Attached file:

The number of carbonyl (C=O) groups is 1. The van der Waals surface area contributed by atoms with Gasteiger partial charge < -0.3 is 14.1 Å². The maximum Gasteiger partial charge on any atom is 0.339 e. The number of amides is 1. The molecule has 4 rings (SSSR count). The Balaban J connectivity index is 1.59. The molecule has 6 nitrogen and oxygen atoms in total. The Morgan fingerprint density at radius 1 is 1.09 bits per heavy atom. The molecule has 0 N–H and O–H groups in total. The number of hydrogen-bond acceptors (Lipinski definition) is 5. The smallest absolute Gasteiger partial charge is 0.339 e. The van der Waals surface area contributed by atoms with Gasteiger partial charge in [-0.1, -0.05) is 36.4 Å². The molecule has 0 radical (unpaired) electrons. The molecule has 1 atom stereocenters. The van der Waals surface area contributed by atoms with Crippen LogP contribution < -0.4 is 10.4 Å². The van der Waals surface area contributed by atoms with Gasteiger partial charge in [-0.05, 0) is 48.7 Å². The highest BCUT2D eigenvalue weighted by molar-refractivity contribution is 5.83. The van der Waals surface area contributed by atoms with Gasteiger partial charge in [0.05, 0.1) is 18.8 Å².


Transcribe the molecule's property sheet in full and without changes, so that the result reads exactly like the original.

The number of carbonyl (C=O) groups is 1. The van der Waals surface area contributed by atoms with Gasteiger partial charge < -0.3 is 14.1 Å². The maximum Gasteiger partial charge on any atom is 0.339 e. The number of amides is 1. The molecule has 4 rings (SSSR count). The Balaban J connectivity index is 1.59. The molecule has 6 nitrogen and oxygen atoms in total. The Morgan fingerprint density at radius 1 is 1.09 bits per heavy atom. The molecule has 0 N–H and O–H groups in total. The number of hydrogen-bond acceptors (Lipinski definition) is 5. The smallest absolute Gasteiger partial charge is 0.339 e. The van der Waals surface area contributed by atoms with Gasteiger partial charge in [-0.1, -0.05) is 36.4 Å². The molecule has 0 radical (unpaired) electrons. The molecule has 1 atom stereocenters. The van der Waals surface area contributed by atoms with Crippen LogP contribution < -0.4 is 10.4 Å². The van der Waals surface area contributed by atoms with Gasteiger partial charge in [-0.05, 0) is 48.7 Å². The highest BCUT2D eigenvalue weighted by molar-refractivity contribution is 5.83. The van der Waals surface area contributed by atoms with Gasteiger partial charge in [0.05, 0.1) is 18.8 Å².